- Type of Reactions
- Risk Factors
- Home Remedies
- Allergy Shots
Facts you should know about stinging insect allergies
- Severity of reactions to stings varies greatly.
- Most insect stings do not produce allergic reactions.
- Anaphylactic reactions are the most serious reactions and can be fatal.
- Anaphylactic reactions can cause swelling of the tongue, hoarseness, difficulty breathing, and loss of consciousness.
- Itching, hives, skin flushing, and tingling or itching inside the mouth are typical signs and symptoms of an allergic reaction to insect stings.
- Avoidance and prompt treatment are essential.
- Allergists are physicians specialized in the diagnosis and treatment of allergies.
- Epinephrine (available in portable, self-injectable form) is the treatment of choice for anaphylactic reactions.
- In selected people, allergy injection therapy is highly effective in preventing future reactions.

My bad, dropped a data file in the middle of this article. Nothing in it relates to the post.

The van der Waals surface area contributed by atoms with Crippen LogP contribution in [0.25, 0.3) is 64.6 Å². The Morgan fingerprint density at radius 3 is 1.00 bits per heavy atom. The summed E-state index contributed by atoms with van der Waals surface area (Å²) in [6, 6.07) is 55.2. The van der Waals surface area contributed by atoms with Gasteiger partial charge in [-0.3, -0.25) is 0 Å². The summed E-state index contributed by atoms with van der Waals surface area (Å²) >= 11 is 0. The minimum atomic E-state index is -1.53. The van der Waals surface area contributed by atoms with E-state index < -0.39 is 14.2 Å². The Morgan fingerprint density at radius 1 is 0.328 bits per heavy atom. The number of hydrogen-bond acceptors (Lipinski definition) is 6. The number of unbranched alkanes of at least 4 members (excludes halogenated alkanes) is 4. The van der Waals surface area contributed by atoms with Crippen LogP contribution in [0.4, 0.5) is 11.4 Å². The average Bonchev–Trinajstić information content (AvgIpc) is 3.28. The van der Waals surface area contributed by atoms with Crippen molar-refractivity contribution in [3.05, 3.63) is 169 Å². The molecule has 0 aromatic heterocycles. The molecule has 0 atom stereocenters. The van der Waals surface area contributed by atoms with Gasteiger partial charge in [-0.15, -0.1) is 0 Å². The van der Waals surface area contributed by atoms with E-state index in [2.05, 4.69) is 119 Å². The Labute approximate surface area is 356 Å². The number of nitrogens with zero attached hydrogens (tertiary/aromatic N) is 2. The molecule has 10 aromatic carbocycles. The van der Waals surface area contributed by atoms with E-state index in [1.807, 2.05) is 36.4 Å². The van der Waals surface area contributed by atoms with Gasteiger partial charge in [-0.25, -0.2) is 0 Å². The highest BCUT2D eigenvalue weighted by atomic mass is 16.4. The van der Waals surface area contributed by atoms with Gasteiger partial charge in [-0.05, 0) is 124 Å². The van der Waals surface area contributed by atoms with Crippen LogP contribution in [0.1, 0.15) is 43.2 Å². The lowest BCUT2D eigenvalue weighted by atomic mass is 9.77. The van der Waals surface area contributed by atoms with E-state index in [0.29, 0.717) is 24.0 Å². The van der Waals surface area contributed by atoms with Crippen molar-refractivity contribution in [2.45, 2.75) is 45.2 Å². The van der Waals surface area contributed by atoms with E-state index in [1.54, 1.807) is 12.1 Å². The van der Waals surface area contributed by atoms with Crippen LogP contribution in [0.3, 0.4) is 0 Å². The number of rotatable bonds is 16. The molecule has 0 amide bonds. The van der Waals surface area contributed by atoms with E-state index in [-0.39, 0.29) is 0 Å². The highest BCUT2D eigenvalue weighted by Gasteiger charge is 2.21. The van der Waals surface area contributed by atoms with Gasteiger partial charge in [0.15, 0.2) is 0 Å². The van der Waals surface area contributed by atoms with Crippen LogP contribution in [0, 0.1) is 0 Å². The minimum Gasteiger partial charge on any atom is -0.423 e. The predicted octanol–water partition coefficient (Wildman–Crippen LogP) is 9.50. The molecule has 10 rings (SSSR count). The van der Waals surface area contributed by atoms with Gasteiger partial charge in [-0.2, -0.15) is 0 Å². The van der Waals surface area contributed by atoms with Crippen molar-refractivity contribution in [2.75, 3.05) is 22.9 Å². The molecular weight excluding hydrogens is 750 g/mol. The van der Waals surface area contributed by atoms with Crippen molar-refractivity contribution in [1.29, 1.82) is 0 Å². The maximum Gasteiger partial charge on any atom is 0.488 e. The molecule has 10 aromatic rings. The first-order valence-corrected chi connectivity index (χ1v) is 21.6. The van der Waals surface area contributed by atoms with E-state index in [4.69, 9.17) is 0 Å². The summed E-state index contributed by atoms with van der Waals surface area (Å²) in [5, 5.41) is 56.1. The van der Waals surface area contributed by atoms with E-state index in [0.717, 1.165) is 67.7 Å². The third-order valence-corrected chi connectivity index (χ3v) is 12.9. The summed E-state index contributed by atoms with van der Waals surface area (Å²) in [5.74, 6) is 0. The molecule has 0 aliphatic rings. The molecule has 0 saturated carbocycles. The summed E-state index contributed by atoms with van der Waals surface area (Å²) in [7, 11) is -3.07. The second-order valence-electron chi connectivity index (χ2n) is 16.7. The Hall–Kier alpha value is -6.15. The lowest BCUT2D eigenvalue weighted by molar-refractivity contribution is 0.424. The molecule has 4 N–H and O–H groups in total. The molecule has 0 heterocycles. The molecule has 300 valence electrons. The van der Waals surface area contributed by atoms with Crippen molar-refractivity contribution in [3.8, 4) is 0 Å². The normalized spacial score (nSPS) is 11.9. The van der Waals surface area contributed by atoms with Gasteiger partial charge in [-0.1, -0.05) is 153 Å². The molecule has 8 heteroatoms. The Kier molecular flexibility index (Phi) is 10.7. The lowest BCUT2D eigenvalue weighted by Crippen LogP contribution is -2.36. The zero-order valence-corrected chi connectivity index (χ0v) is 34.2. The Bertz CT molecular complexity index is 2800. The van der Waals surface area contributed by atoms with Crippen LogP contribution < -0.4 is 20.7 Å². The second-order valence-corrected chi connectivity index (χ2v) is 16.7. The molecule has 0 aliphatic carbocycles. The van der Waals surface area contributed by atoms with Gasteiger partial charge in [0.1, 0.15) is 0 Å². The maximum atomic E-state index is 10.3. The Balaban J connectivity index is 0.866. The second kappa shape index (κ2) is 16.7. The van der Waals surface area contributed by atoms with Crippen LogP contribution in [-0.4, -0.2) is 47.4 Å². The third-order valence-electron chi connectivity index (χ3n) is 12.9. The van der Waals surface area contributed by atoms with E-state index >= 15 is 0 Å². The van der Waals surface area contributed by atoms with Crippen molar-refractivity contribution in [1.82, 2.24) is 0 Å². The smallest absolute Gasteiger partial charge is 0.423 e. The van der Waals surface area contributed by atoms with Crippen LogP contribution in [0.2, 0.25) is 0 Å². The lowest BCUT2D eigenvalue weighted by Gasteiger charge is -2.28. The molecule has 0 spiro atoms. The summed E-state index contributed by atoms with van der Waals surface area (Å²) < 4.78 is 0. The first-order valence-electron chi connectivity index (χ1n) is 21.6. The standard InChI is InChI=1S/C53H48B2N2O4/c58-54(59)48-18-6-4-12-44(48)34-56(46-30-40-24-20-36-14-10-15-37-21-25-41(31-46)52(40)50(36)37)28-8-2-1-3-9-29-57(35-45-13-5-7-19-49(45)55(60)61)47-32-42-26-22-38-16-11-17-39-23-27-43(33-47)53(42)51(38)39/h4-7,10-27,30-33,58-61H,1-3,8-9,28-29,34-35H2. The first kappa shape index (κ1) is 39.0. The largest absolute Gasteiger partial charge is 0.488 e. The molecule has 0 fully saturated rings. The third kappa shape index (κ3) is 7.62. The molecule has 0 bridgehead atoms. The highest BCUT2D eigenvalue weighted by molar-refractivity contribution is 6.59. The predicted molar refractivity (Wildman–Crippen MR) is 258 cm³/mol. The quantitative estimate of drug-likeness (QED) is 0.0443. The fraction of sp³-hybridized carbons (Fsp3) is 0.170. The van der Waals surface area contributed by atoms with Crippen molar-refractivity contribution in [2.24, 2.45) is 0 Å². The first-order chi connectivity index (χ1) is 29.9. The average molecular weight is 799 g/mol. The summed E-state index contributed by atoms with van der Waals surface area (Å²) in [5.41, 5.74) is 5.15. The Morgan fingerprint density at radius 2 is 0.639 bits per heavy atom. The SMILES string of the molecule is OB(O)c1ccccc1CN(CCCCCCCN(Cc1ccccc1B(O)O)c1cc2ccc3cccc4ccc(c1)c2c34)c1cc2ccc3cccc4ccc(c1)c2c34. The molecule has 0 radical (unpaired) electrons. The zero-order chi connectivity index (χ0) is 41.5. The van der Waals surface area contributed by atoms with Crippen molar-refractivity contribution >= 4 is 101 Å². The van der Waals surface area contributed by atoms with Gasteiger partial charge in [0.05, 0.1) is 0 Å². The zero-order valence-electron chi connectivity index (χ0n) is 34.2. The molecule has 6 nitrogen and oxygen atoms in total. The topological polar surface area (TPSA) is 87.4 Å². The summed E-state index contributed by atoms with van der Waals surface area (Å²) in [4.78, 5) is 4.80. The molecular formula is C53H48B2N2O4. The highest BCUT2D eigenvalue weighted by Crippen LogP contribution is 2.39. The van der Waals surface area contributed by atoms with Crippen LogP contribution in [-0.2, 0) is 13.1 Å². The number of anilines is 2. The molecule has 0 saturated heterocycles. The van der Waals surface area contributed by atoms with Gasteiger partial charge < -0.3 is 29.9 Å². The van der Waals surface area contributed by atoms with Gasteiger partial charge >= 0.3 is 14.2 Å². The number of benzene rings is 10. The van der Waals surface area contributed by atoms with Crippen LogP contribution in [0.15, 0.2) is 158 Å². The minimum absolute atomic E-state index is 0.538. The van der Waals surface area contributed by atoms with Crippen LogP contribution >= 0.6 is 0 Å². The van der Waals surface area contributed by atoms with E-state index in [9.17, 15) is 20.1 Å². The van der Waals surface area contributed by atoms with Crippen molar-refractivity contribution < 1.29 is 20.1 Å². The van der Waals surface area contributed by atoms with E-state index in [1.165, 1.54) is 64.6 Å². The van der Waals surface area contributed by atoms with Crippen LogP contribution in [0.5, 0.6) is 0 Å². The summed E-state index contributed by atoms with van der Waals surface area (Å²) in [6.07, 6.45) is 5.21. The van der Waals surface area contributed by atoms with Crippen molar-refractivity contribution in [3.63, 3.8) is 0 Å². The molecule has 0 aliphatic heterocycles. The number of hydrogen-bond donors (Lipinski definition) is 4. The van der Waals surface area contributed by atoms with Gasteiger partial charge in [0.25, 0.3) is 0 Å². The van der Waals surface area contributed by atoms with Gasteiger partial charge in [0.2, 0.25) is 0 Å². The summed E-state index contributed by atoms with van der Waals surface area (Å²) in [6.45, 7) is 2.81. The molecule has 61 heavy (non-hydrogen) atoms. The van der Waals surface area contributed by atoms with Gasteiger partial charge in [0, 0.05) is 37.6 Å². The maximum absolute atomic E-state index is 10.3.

- The three "A's" of insect allergy are adrenaline, avoidance, and allergist.
What are stinging insects?
Stinging insects found in the United States include honeybees, yellow jackets, hornets, wasps, and fire ants. While not everyone is allergic to insect venom, reactions in the skin such as mild pain, swelling, and redness may occur with an insect sting.
What types of insect sting reactions occur?
Most insect-sting reactions are not allergic and result in local pain, itching, swelling, and redness at the site of the sting. Some extension of the swelling is expected. Local treatment is usually all that is needed for this type of reaction. Disinfect the area, keep it clean, and apply ice. Topical corticosteroid creams are sometimes used to decrease inflammation, and antihistamines can help control itching.
Large local reactions may involve increased swelling (that lasts for 48 hours up to one week) that may be accompanied by nausea and vomiting. Large local reactions occur in about 10% of insect stings and are not allergic in origin. Occasionally, the site of an insect sting will become infected, and antibiotics are needed.
Systemic (body-wide) reactions are allergic responses and occur in people who have developed antibodies against the insect venom from a prior exposure. It is estimated that between 0.3%-3% of stings trigger a systemic allergic reaction.
What are signs and symptoms of insect sting allergies?